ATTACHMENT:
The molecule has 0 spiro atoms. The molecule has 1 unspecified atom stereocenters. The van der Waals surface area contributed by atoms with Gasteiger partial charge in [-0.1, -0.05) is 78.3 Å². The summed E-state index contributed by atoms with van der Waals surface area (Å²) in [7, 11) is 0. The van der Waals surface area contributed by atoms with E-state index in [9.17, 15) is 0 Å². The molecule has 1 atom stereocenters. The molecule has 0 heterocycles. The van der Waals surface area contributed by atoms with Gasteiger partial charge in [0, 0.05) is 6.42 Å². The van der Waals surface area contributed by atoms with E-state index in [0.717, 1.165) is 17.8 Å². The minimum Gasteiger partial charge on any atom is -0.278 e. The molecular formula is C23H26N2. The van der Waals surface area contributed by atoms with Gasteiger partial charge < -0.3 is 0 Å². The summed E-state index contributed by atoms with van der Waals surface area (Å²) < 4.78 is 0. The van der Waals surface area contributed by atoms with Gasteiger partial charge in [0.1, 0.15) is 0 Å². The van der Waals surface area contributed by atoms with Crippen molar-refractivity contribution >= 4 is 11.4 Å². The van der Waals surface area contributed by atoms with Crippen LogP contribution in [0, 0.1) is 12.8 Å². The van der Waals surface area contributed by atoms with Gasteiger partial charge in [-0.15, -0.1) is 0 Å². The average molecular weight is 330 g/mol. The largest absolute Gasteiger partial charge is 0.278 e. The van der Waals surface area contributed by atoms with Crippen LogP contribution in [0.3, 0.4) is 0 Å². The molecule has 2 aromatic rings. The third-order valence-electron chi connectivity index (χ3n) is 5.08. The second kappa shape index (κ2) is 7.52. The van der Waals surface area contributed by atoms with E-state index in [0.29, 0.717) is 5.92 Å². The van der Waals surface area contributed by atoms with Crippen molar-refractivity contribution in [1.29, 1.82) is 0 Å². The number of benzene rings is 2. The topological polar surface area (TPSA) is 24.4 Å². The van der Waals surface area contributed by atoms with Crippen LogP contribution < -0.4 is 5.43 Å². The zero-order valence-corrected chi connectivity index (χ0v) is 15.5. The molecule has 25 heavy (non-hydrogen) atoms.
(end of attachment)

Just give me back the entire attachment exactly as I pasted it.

The molecule has 0 spiro atoms. The molecule has 1 unspecified atom stereocenters. The van der Waals surface area contributed by atoms with Gasteiger partial charge in [-0.1, -0.05) is 78.3 Å². The summed E-state index contributed by atoms with van der Waals surface area (Å²) in [7, 11) is 0. The van der Waals surface area contributed by atoms with E-state index in [9.17, 15) is 0 Å². The molecule has 1 atom stereocenters. The molecule has 0 heterocycles. The van der Waals surface area contributed by atoms with Gasteiger partial charge in [0, 0.05) is 6.42 Å². The van der Waals surface area contributed by atoms with E-state index in [0.717, 1.165) is 17.8 Å². The minimum Gasteiger partial charge on any atom is -0.278 e. The molecular formula is C23H26N2. The van der Waals surface area contributed by atoms with Gasteiger partial charge < -0.3 is 0 Å². The summed E-state index contributed by atoms with van der Waals surface area (Å²) < 4.78 is 0. The van der Waals surface area contributed by atoms with Gasteiger partial charge in [0.1, 0.15) is 0 Å². The van der Waals surface area contributed by atoms with Crippen molar-refractivity contribution >= 4 is 11.4 Å². The van der Waals surface area contributed by atoms with Crippen LogP contribution in [0, 0.1) is 12.8 Å². The van der Waals surface area contributed by atoms with Gasteiger partial charge in [-0.15, -0.1) is 0 Å². The average molecular weight is 330 g/mol. The largest absolute Gasteiger partial charge is 0.278 e. The van der Waals surface area contributed by atoms with Crippen LogP contribution in [0.3, 0.4) is 0 Å². The molecule has 2 aromatic rings. The third-order valence-electron chi connectivity index (χ3n) is 5.08. The second kappa shape index (κ2) is 7.52. The van der Waals surface area contributed by atoms with E-state index in [0.29, 0.717) is 5.92 Å². The van der Waals surface area contributed by atoms with Crippen molar-refractivity contribution in [1.29, 1.82) is 0 Å². The number of benzene rings is 2. The topological polar surface area (TPSA) is 24.4 Å². The van der Waals surface area contributed by atoms with Crippen LogP contribution < -0.4 is 5.43 Å². The zero-order valence-corrected chi connectivity index (χ0v) is 15.5. The molecule has 25 heavy (non-hydrogen) atoms.